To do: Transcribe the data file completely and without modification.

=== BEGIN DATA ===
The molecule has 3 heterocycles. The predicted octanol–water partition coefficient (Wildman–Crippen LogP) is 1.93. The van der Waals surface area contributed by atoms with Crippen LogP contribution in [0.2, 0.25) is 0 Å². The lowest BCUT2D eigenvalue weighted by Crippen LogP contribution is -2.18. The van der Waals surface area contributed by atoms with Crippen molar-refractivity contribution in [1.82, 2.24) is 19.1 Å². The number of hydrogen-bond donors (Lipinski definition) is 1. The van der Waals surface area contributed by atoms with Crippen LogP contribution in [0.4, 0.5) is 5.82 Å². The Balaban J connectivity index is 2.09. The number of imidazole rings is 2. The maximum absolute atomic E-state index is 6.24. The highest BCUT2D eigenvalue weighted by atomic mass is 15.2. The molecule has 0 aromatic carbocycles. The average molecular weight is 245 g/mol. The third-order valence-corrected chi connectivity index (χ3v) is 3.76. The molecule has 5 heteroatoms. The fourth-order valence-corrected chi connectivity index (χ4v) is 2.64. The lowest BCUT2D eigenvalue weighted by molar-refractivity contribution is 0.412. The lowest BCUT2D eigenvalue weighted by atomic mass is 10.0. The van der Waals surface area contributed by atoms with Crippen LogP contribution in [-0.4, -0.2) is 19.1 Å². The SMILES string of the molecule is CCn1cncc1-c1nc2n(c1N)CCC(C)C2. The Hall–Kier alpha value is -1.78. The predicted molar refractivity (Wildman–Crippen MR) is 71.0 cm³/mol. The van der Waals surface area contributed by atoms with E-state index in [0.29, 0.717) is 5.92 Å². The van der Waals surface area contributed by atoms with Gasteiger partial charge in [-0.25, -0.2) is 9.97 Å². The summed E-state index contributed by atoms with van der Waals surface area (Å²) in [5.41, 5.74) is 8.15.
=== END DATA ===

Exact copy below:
The molecule has 3 heterocycles. The predicted octanol–water partition coefficient (Wildman–Crippen LogP) is 1.93. The van der Waals surface area contributed by atoms with Crippen LogP contribution in [0.2, 0.25) is 0 Å². The lowest BCUT2D eigenvalue weighted by Crippen LogP contribution is -2.18. The van der Waals surface area contributed by atoms with Crippen molar-refractivity contribution in [1.82, 2.24) is 19.1 Å². The number of hydrogen-bond donors (Lipinski definition) is 1. The van der Waals surface area contributed by atoms with Crippen LogP contribution in [0.4, 0.5) is 5.82 Å². The Balaban J connectivity index is 2.09. The number of imidazole rings is 2. The maximum absolute atomic E-state index is 6.24. The highest BCUT2D eigenvalue weighted by atomic mass is 15.2. The molecule has 0 aromatic carbocycles. The average molecular weight is 245 g/mol. The third-order valence-corrected chi connectivity index (χ3v) is 3.76. The molecule has 5 heteroatoms. The fourth-order valence-corrected chi connectivity index (χ4v) is 2.64. The lowest BCUT2D eigenvalue weighted by molar-refractivity contribution is 0.412. The lowest BCUT2D eigenvalue weighted by atomic mass is 10.0. The van der Waals surface area contributed by atoms with Crippen LogP contribution in [-0.4, -0.2) is 19.1 Å². The SMILES string of the molecule is CCn1cncc1-c1nc2n(c1N)CCC(C)C2. The Hall–Kier alpha value is -1.78. The predicted molar refractivity (Wildman–Crippen MR) is 71.0 cm³/mol. The van der Waals surface area contributed by atoms with E-state index in [0.29, 0.717) is 5.92 Å². The van der Waals surface area contributed by atoms with Gasteiger partial charge in [-0.25, -0.2) is 9.97 Å². The summed E-state index contributed by atoms with van der Waals surface area (Å²) in [5.41, 5.74) is 8.15.